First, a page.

The Civil War Lives Again in Lovettsville

About 1,200 men left their lives in the tech age last weekend to put on an explosive, emotionally heightened and smoke-filled re-enactment of a couple of the most important battles of the Civil War in the region.

Hundreds of residents gathered at the edge of a field near Lovettsville on Saturday and Sunday to watch re-enactments of the Battle of Third Winchester and the Battle of Fisher’s Hill—the battles that opened the door for Union Maj. Gen. Philip Sheridan to scorch the earth throughout the Shenandoah Valley. Put on by Rear Rank Productions with ticket sales benefitting the Shenandoah Valley Battlefields Foundation’s preservation of the “West Woods” at the Third Winchester Battlefield Park, the weekend’s re-enactments saw smaller and shorter displays of battles that devastated the Confederate Army.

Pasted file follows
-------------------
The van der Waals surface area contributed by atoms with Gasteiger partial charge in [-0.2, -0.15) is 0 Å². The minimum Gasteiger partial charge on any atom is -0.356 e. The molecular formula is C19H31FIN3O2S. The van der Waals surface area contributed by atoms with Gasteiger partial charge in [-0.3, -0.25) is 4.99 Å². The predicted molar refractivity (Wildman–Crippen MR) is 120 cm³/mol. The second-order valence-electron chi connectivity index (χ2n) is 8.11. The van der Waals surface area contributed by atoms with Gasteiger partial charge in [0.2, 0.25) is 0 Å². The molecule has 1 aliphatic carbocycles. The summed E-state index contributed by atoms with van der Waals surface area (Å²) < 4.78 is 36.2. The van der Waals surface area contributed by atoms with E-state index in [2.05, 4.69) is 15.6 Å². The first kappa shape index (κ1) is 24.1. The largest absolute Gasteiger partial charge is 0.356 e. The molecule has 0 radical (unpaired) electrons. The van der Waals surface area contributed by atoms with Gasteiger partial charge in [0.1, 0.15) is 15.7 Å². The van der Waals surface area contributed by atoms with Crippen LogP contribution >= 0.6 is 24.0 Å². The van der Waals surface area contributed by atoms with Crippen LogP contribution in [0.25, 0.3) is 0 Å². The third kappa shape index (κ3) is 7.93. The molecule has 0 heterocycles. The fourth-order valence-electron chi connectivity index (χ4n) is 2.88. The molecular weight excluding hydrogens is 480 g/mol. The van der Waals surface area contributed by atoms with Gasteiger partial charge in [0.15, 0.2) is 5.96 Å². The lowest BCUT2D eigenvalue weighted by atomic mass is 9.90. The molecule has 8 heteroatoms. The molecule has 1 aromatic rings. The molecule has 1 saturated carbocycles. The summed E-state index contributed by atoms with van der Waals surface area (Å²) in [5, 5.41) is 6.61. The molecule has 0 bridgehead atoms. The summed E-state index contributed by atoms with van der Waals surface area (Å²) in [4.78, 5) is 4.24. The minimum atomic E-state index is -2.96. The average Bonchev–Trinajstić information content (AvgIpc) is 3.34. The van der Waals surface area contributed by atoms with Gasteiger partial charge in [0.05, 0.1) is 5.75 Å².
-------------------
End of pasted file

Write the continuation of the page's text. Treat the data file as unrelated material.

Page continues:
Re-enactors not only came close to spectators viewing the battlefield through binoculars and cameras and sometimes plugging their ears at the sound of cannon fire tearing through northern Loudoun’s hillsides, but they also marched around them, as if the crowd were a patch of trees they had to navigate.

On Sept. 19, 1864, Confederate Maj. Gen. Jubal Early advanced his 15,200 troops toward the 39,240-troop Union Army, led by Sheridan. Forcing a Union retreat early on, the Confederates were eventually pushed back toward Winchester, handing an important victory to the Union. About 5,000 Union and 3,600 Confederate soldiers died that day.

Two days later, Sheridan, under orders from Gen. Ulysses S. Grant, secured another victory against Early’s division 20 miles south near Strasburg in the Battle of Fisher’s Hill—a battle that saw about 500 Union and 1,200 Confederate troops killed.

Early’s retreat farther into the Shenandoah Valley opened the region to Sheridan’s “scorched earth” campaign, which saw Union forces destroy military and civilian communities from Winchester to Staunton.

Before and after the re-enactments, visitors also mingled with re-enactors dressed in period garb and shopped for Union and Confederate clothing and accessories.

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